I have a "poster" in my classroom which says
"if they can't learn they way you teach, can you teach the way they
learn ?" (more or less what it says, on holiday now so cannot check it
for exact wording !). Every time I look at it, it makes me think about
whom I'm teaching and what I'm teaching them. As Deborah said, it's the
teacher's job to meet learner's needs and not the other way around.
Sadly, when I'm working in mainstream, I still come across teachers who
don't do this.
Before I moved into SEN, I was a MFL teacher. I always marked the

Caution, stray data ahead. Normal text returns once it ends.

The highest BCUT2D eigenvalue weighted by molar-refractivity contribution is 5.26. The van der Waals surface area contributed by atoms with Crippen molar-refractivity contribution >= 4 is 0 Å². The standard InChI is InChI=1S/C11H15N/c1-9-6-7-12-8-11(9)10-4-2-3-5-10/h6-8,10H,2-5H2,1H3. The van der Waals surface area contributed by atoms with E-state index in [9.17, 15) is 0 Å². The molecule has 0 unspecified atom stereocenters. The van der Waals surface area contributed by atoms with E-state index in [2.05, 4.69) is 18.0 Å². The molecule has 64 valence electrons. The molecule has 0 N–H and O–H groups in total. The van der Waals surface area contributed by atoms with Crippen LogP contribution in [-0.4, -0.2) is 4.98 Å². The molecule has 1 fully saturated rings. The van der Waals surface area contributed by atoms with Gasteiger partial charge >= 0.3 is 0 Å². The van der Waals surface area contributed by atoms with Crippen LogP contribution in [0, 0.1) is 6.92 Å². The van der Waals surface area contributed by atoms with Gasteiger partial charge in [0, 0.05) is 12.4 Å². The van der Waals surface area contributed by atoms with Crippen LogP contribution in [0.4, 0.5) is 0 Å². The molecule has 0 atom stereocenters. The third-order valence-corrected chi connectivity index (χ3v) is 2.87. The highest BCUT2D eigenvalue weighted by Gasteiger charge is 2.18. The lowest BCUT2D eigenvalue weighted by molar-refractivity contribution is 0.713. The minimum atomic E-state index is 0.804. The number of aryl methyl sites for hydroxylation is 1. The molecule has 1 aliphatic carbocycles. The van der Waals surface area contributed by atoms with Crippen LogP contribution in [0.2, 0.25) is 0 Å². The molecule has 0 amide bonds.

work of dyslexic students for content rather than accuracy. And my
students knew that if what they'd written sounded correct (this applies
especially to French), then they would get the mark regardless of how it
was spelt. I did the same in vocab tests too; if I didn't then the
students would frequently have scored 0/10 which was not on - the school
was not, then, very understanding of dyslexic students and they were
expected to do the same work as their peers.